Animative is a collection of image hover effects that you can use on your website.
Layered, Scene Illustrations
Another background trend that’s evolving is the use of illustrations. While designers have used illustrations in the background for quite some time, these illustrations are more elaborate with layered scenes and even some animation.
An illustration can be attention-grabbing and memorable. The thing that’s difficult about an illustration is that these background designs can be rather busy, and you’ll have to carefully plan the placement and style of other elements.
The use of the illustration in the example above is almost perfect. With an off-center placement and hints of animation, it complements the text and the rest of the design well.
One To Try
Creative Flat Design Business Concept has a trending flat design with a color palette and styles that are highly usable. The creator has multiple illustration options available in this style.
Color Block Layers
Color blocking has been a design trend that transcends disciplines. You’ll find it in fashion, home décor, and website design.
What’s great about this style for design backgrounds is that it can be bright, and with layering, visually interesting. It works with a variety of color palettes – which can be great for brands – and doesn’t create a background that’s overly complex or difficult to achieve.
Use a color-blocked layer with a bright or light background and then add a second “background” in another color. You can see this in the portfolio website example above with a white background and then individual elements in blue boxes.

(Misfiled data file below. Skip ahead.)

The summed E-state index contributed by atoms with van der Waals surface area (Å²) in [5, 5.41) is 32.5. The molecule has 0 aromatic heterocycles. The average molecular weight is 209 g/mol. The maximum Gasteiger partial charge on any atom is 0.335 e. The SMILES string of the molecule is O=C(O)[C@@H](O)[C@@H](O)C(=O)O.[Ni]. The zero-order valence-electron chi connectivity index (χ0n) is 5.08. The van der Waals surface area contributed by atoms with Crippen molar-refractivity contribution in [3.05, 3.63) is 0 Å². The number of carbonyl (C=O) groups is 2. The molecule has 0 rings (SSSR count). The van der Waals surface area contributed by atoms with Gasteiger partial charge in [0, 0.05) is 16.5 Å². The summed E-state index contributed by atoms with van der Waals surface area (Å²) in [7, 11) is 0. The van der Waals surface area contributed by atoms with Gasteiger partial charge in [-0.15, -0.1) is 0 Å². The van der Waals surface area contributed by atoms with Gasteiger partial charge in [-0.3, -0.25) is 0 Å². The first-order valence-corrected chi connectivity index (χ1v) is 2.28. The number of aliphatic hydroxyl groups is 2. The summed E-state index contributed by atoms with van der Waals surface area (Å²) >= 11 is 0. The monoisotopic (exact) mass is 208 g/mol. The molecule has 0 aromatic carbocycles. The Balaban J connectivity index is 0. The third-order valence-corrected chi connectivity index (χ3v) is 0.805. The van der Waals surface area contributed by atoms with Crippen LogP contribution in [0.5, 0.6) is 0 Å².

One of the parts of flat design that have never really gone away is the colors of the style. These colors are coming back around as background colors.
Not only is the style to use bolder hues for the background, but to use them flatly. No gradients, no variation, just a solid color background in a single hue.
These backgrounds often have realistic layers on top and sometimes a border or another background behind them to create depth. (You can see this full effect from the example above with white edging around a beige background with an image on top.)
Circles, polygons, and other geometric elements are a big part of background design in 2021.
The shapes can be reminiscent of childhood or just a fun alternative to all the flat, single-color backgrounds that had been previously trending. For a modern flair on geometry, stick to a monotone color palette and use elements with a lot of contrast to make the most of the background.
These background styles can be somewhat flashy, such as the example above, or include a muted color palette with subtle geometric undertones.
One To Try
Linear Shadow Backgrounds includes 10 large and small geo (or poly) shapes with fun colors and gradients.
From subtle curves to bold strokes, line patterns are growing in popularity as a background design element.
What makes lines work is that they mean something. The best line patterns help draw the user into the design and lead the eye to other visual elements, such as the custom line pattern in the example above.
Line patterns can be large or tiny, and both can be effective depending on the goals of your project.
One To Try